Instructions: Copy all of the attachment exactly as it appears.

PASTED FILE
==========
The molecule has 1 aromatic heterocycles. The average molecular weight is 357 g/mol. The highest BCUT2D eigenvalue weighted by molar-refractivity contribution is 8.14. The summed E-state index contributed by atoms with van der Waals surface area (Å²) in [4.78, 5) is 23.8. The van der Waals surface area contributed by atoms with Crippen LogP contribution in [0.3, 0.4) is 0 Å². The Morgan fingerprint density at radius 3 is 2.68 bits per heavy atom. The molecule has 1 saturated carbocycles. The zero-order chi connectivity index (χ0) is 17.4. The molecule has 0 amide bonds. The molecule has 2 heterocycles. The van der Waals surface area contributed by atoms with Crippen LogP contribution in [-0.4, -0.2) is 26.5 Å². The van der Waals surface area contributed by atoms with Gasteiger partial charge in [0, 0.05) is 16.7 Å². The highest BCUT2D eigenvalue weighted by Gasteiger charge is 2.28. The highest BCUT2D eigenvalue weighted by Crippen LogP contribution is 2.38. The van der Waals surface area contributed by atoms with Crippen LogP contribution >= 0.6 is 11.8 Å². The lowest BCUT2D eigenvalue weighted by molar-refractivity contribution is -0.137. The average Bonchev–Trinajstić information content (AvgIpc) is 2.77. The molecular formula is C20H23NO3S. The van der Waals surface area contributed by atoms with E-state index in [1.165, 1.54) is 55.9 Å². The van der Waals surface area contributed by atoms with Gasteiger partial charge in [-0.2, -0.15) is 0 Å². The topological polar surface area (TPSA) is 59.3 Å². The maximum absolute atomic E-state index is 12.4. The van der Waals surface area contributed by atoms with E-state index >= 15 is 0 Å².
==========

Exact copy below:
The molecule has 1 aromatic heterocycles. The average molecular weight is 357 g/mol. The highest BCUT2D eigenvalue weighted by molar-refractivity contribution is 8.14. The summed E-state index contributed by atoms with van der Waals surface area (Å²) in [4.78, 5) is 23.8. The van der Waals surface area contributed by atoms with Crippen LogP contribution in [0.3, 0.4) is 0 Å². The Morgan fingerprint density at radius 3 is 2.68 bits per heavy atom. The molecule has 1 saturated carbocycles. The zero-order chi connectivity index (χ0) is 17.4. The molecule has 0 amide bonds. The molecule has 2 heterocycles. The van der Waals surface area contributed by atoms with Crippen LogP contribution in [-0.4, -0.2) is 26.5 Å². The van der Waals surface area contributed by atoms with Gasteiger partial charge in [0, 0.05) is 16.7 Å². The highest BCUT2D eigenvalue weighted by Gasteiger charge is 2.28. The highest BCUT2D eigenvalue weighted by Crippen LogP contribution is 2.38. The van der Waals surface area contributed by atoms with Crippen LogP contribution >= 0.6 is 11.8 Å². The lowest BCUT2D eigenvalue weighted by molar-refractivity contribution is -0.137. The average Bonchev–Trinajstić information content (AvgIpc) is 2.77. The molecular formula is C20H23NO3S. The van der Waals surface area contributed by atoms with E-state index in [1.165, 1.54) is 55.9 Å². The van der Waals surface area contributed by atoms with Gasteiger partial charge in [-0.2, -0.15) is 0 Å². The topological polar surface area (TPSA) is 59.3 Å². The maximum absolute atomic E-state index is 12.4. The van der Waals surface area contributed by atoms with E-state index >= 15 is 0 Å².